me to repeat myself..)

- as for termination, the checks not related to the conditions above
    are a useful start, but they are incomplete, and overly restrictive.
    in fact, we know that we are dealing with an undecidable problem
    here, so that no finite system of restrictions will be able to do the 
    job statically. we've already discussed various improvements to 
    the current set of checks here, as have others here and elsewhere.

    my preference here is unchanged: the variant without static
    termination checks needs to be the basis, and it needs to be
    defined clearly, so that all implementations of Haskell' accept
    the same programs and give the same results. the reason for
    this preference is my opinion that Haskell has become too
    complex a language already. heaping special cases on top 
    of restrictions that are necessarily incomplete adds 
    complexity to the language, while restricting its expressiveness.

    on top of that basis, we should have termination conditions, 
    and we should keep trying to push the envelope by making 
    them encompass more valid programs, but that also means that 
    these termination conditions need to keep evolving! so we 
    should have warnings if the current set of termination checks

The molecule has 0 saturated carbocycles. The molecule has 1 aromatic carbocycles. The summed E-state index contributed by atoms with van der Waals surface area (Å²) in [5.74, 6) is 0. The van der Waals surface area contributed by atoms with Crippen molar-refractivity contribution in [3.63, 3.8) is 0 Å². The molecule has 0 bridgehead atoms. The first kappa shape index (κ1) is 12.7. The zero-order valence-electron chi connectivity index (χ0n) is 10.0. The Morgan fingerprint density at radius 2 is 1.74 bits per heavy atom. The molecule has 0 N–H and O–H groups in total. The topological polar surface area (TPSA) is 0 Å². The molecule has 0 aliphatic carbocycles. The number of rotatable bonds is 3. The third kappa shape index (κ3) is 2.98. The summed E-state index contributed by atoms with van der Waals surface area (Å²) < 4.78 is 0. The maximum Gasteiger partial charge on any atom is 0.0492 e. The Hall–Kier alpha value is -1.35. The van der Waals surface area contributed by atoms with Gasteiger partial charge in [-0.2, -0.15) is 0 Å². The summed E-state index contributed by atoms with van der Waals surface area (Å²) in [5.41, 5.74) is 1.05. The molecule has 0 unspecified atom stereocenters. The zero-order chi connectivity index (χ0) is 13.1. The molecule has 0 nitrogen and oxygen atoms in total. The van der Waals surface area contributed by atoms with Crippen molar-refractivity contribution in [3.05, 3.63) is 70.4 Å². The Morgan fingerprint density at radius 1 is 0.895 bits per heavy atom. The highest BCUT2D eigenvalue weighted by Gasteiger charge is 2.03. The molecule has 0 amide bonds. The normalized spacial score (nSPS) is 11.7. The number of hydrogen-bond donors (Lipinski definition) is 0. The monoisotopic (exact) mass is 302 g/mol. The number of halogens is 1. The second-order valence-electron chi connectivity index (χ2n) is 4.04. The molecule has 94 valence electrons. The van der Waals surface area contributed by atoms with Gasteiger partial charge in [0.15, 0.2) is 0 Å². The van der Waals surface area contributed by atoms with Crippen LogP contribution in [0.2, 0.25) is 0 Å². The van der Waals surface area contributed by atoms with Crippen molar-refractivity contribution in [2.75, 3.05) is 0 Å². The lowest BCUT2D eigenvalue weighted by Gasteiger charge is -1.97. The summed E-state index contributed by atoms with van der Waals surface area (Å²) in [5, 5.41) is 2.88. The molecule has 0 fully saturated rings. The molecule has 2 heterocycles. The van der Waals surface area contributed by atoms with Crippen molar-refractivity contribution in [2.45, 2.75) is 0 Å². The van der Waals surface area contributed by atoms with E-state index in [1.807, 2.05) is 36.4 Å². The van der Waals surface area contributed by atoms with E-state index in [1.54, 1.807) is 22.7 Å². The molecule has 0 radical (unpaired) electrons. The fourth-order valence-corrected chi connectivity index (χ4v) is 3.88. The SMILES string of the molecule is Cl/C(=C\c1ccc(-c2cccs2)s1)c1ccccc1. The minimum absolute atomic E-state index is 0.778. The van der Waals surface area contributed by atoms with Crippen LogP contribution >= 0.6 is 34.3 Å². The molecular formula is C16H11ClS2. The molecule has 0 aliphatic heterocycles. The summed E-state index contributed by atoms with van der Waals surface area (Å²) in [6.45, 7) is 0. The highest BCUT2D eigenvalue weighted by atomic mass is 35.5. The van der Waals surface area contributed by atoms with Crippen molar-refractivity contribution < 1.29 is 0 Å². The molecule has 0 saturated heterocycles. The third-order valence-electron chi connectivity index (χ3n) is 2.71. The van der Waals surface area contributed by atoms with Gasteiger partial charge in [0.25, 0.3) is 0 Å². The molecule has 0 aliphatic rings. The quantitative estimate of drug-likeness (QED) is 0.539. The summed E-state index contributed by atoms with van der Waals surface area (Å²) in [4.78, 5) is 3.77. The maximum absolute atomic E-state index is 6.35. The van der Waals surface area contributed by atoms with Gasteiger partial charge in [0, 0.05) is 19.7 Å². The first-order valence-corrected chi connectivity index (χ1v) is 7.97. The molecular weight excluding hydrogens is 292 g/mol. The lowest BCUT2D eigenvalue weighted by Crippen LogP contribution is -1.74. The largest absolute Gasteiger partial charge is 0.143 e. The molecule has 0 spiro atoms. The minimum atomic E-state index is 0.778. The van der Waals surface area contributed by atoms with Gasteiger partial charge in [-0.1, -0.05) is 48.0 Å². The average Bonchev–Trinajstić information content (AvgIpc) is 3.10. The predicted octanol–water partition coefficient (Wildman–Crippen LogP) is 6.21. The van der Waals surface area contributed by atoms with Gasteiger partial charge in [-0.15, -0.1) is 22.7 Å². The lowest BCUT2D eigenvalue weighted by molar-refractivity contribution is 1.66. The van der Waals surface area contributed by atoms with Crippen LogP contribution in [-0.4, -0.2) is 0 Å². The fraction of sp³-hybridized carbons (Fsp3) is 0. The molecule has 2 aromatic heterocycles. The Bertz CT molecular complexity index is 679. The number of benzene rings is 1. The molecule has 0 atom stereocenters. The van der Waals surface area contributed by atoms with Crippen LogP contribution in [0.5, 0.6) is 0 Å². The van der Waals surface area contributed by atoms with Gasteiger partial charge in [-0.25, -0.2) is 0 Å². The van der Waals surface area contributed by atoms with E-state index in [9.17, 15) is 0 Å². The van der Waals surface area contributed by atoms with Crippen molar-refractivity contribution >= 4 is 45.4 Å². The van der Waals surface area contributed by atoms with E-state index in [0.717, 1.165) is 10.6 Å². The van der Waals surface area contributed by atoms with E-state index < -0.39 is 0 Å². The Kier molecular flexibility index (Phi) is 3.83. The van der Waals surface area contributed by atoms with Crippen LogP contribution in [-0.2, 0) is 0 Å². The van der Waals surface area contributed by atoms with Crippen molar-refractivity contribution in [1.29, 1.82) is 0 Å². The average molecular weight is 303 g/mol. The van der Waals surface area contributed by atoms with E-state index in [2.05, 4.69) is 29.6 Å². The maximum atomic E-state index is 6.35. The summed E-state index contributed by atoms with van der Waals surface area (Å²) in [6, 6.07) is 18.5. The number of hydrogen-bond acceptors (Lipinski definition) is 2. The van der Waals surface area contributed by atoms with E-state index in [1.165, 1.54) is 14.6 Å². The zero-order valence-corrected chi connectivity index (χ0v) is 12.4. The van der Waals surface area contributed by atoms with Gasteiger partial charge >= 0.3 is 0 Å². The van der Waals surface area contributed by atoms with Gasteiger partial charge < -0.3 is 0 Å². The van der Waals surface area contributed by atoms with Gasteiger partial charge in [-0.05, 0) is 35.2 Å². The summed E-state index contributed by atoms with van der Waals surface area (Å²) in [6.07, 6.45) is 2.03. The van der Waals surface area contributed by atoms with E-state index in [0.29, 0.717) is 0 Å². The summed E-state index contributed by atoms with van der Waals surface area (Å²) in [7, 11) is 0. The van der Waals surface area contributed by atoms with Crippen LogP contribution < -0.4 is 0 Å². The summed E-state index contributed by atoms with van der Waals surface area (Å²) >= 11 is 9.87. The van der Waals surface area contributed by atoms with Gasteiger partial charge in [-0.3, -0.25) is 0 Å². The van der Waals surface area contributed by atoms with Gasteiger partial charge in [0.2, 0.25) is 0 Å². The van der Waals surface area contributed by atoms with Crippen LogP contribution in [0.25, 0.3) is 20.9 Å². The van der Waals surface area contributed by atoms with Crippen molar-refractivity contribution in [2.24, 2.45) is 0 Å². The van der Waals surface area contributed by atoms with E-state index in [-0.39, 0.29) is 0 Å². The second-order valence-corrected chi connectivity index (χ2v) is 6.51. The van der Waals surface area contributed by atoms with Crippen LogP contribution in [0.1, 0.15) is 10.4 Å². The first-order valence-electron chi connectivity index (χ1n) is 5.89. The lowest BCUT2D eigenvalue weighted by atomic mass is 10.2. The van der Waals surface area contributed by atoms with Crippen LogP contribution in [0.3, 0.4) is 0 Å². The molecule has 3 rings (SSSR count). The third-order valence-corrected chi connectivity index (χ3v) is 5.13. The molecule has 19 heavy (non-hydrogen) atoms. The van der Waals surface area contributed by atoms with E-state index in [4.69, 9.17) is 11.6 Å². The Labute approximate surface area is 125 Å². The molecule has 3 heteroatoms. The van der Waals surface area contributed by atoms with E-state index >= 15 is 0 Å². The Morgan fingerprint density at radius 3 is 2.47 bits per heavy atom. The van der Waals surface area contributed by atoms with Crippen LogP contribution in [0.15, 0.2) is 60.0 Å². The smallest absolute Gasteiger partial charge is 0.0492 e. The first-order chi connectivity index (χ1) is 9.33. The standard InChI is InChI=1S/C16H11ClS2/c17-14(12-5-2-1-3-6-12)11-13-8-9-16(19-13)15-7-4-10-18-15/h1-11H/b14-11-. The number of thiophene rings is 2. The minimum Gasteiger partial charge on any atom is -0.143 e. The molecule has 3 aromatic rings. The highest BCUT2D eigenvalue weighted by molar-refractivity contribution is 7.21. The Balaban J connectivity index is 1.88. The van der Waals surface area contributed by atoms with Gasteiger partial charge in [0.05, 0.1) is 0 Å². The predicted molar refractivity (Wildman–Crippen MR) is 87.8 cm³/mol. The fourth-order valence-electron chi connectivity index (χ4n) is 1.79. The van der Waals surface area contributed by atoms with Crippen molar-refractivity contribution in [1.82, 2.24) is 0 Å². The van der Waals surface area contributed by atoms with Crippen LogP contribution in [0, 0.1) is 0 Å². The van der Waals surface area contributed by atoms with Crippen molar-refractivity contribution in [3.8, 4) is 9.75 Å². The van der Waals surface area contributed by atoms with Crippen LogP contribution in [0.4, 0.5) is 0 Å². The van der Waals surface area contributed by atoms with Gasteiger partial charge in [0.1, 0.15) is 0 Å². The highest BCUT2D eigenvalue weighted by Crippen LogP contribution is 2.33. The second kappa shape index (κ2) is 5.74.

cannot statically determine whether or not some type class
    program will terminate, and by all means, have a flag to decide
    whether or not those warnings should become error messages
    (for teaching contexts, or for any other software development 
    processes based on strict coding standard conformance, the 
    former might be the right default option).

    but in the near future, I do not expect to see either of the
    following two: a set of termination conditions that will cover
    and permit all practically relevant programs, or a correct
    and terminating, practically motivated type class program 
    that will run much longer than it takes me to read and 
    understand the warnings produced by the current set of 
    termination checks.

    oh, two more things: if type class inference fails to terminate,
    I never get to run my program, so that is perfectly type safe;
    and if, as will eventually happen, part of my terminating type 
    class programs are beyond the abilities of the current set of
    termination checks, I do not want to have to resort to a
    module- or project-wide license to get my code through.

    I'm no expert in this, but I believe that those folks who are
    concerned with termination proofs accept it as a matter of
    routine that tailoring a termination-ordering for each particular
    problem is an important part of their business; but if Haskell'
    does not support this, and still insists on doing mandatory 
    termination checks by default, it should at least allow me to
    indicate which of the type classes/instances I want to take
    responsibility for (via a pragma, most likely), using its checks
    on all others.